So even if you hear from a doctor that your thyroid is ‘fine’, Dr. Brownstein has some advice you’ll want to stick around and hear — just to protect yourself . . .
I think you can already see how your tiny thyroid can be a BIG pain in your butt-erfly.
And here’s another zinger . . .
You’ve probably heard since your younger days that you shouldn’t worry about iodine, because you get enough of it in iodized salt.
You’ll see Dr. Brownstein himself talk about how an inadequate level of iodine is much more common than conventional medicine believes.
And if you’ve believed that using iodized salt will give you enough iodine, you simply must keep listening, as Dr. Brownstein will bust that common myth wide open for you in just a minute or two.
You’ll get details about claiming your report momentarily.
In this Special Report, you’ll get more in-depth information about your thyroid and its importance to your overall health.
- More information about a commonly used blood test that will often miss less-than-optimal thyroid function . . .
- How to easily check your thyroid function from the comfort of your own bed . . .
- How a thyroid imbalance contributes to many health concerns (and what you can do about it) . . .
- Where you can get your iodine levels tested (your doctor probably doesn’t even know this) . . .
- More helpful strategies to boost your own thyroid health . . .
- And much, much more . . .
So keep watching this video — shortly, you’ll be directed to a link to get this helpful free report.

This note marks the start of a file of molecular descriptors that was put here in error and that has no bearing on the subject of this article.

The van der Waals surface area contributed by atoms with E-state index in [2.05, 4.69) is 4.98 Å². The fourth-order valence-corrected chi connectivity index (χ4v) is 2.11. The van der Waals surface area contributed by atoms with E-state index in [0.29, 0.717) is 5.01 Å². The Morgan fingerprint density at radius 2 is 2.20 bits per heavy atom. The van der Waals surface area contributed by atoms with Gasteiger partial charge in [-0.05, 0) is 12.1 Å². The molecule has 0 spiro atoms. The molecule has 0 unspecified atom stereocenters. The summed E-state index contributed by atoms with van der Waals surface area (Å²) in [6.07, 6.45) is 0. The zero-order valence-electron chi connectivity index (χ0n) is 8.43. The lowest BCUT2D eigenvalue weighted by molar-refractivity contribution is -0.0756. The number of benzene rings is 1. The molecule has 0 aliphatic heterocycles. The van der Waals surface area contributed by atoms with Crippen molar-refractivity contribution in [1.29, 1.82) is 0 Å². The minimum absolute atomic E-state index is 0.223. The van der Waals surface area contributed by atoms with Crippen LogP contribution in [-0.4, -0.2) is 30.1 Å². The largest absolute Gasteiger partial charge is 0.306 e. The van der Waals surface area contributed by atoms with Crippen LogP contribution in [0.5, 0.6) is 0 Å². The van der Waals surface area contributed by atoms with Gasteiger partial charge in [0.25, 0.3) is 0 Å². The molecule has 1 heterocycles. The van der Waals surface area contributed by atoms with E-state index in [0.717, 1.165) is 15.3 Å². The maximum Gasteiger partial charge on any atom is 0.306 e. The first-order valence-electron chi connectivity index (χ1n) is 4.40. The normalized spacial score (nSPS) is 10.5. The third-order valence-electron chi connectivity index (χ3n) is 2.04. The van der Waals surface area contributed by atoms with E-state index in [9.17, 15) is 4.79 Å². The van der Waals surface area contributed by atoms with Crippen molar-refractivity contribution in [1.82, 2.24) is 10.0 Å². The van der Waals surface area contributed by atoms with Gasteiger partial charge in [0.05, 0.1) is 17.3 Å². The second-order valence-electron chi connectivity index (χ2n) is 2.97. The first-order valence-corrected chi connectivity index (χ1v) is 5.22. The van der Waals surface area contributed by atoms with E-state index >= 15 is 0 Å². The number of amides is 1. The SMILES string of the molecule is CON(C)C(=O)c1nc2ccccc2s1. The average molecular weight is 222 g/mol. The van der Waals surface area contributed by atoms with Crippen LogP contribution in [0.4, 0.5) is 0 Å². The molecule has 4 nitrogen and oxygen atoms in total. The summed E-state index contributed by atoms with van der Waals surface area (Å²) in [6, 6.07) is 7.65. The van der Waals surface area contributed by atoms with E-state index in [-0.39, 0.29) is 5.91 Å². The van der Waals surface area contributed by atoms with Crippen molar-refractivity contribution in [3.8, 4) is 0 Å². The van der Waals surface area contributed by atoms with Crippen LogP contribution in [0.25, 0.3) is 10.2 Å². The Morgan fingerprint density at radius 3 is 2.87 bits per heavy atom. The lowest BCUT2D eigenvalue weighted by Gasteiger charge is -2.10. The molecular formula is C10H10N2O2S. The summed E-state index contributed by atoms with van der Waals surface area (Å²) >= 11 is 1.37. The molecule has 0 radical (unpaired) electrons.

But first, let’s return to the 70’s . . .
You remember — disco, plaid bellbottom pants, and Bonanza.
Something else happened during that decade, something impacting millions of folks and their thyroid glands to this day.
In the 1970’s, the thyroid stimulating hormone test (or TSH test) was developed.
This test was considered an advancement in medicine. Unfortunately, according to Dr. Brownstein, many doctors began to use it as the sole measure of thyroid function.
And as Dr. Brownstein points out, no one test tells the whole story.
He has seen many people with “normal” results on the TSH test who suffer with thyroid concerns.
So what should you do? Well, Dr. Brownstein has 2 pieces of advice for you:
- Make sure your doctor runs a full thyroid panel, not just an isolated TSH test.
- If you see your TSH increasing over time, don’t wait for thyroid concerns to develop. If your doctor doesn’t want to work with you, find one that understands how to properly interpret thyroid tests. A holistic healthcare practitioner will usually be more knowledgeable about this.
With so many issues related to your small pink butterfly, I’m glad we could get Dr. Brownstein to offer you some of his expertise when it comes to your thyroid health.
So without further ado, allow me to introduce you to Dr. Brownstein, who will personally share with you:
- Some simple tips for a happier thyroid . . .